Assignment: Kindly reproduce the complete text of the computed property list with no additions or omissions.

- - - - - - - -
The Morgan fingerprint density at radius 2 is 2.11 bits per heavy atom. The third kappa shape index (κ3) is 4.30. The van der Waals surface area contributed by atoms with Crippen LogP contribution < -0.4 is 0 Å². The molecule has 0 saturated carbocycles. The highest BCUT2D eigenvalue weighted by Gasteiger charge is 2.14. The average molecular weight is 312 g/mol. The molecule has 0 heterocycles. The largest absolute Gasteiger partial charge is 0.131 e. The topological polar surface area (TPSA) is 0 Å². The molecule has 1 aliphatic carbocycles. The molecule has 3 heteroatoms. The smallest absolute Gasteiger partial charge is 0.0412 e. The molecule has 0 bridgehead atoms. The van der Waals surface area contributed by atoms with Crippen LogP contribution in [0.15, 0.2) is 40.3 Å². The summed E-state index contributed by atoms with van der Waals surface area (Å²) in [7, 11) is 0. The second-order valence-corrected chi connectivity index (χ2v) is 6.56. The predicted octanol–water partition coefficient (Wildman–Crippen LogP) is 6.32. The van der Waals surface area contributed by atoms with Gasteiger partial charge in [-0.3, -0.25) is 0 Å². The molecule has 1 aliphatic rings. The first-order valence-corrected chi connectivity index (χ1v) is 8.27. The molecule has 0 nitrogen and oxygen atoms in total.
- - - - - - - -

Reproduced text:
The Morgan fingerprint density at radius 2 is 2.11 bits per heavy atom. The third kappa shape index (κ3) is 4.30. The van der Waals surface area contributed by atoms with Crippen LogP contribution < -0.4 is 0 Å². The molecule has 0 saturated carbocycles. The highest BCUT2D eigenvalue weighted by Gasteiger charge is 2.14. The average molecular weight is 312 g/mol. The molecule has 0 heterocycles. The largest absolute Gasteiger partial charge is 0.131 e. The topological polar surface area (TPSA) is 0 Å². The molecule has 1 aliphatic carbocycles. The molecule has 3 heteroatoms. The smallest absolute Gasteiger partial charge is 0.0412 e. The molecule has 0 bridgehead atoms. The van der Waals surface area contributed by atoms with Crippen LogP contribution in [0.15, 0.2) is 40.3 Å². The summed E-state index contributed by atoms with van der Waals surface area (Å²) in [7, 11) is 0. The second-order valence-corrected chi connectivity index (χ2v) is 6.56. The predicted octanol–water partition coefficient (Wildman–Crippen LogP) is 6.32. The van der Waals surface area contributed by atoms with Gasteiger partial charge in [-0.3, -0.25) is 0 Å². The molecule has 1 aliphatic rings. The first-order valence-corrected chi connectivity index (χ1v) is 8.27. The molecule has 0 nitrogen and oxygen atoms in total.